The Congressional Budget Office (CBO) announced on Monday that the federal government's budget deficit will shrink this year to its lowest level since President Barack Obama took office.
The CBO says the deficit will be $468 billion for the budget year that ends in September 2015, slightly less than last year's $483 billion deficit.
As a share of the economy, CBO says this year's deficit will be slightly below the historical average of the past 50 years.
Things look good in the near term. The CBO projects solid economic growth for the next few years, along with a drop in unemployment. Beyond 2018, however, the CBO projects that federal deficits will begin rising again as more baby boomers retire and enroll in Social Security and Medicare.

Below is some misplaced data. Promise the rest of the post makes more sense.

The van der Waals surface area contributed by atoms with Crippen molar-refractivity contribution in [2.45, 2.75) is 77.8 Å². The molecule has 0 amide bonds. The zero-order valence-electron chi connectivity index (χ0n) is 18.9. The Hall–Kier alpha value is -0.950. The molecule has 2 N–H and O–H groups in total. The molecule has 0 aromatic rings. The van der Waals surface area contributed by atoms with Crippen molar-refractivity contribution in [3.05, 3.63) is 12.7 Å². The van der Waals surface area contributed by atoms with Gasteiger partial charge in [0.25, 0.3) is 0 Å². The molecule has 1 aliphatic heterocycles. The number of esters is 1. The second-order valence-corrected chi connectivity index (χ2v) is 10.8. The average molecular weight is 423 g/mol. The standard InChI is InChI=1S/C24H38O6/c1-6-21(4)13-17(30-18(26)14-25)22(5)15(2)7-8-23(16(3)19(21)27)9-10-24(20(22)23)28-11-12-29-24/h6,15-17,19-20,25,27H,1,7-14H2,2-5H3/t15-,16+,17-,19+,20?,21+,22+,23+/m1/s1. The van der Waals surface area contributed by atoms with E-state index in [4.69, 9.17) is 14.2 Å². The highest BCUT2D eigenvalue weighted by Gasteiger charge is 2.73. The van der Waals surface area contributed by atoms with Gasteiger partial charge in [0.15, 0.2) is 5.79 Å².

"The deficit in 2025 is projected to be $1.1 trillion, or 4% of GDP, and cumulative deficits over the 2016–2025 period are projected to total $7.6 trillion," the CBO announced. "Federal debt held by the public will amount to 74 percent of GDP at the end of this fiscal year—more than twice what it was at the end of 2007 and higher than in any year since 1950 (see figure below)."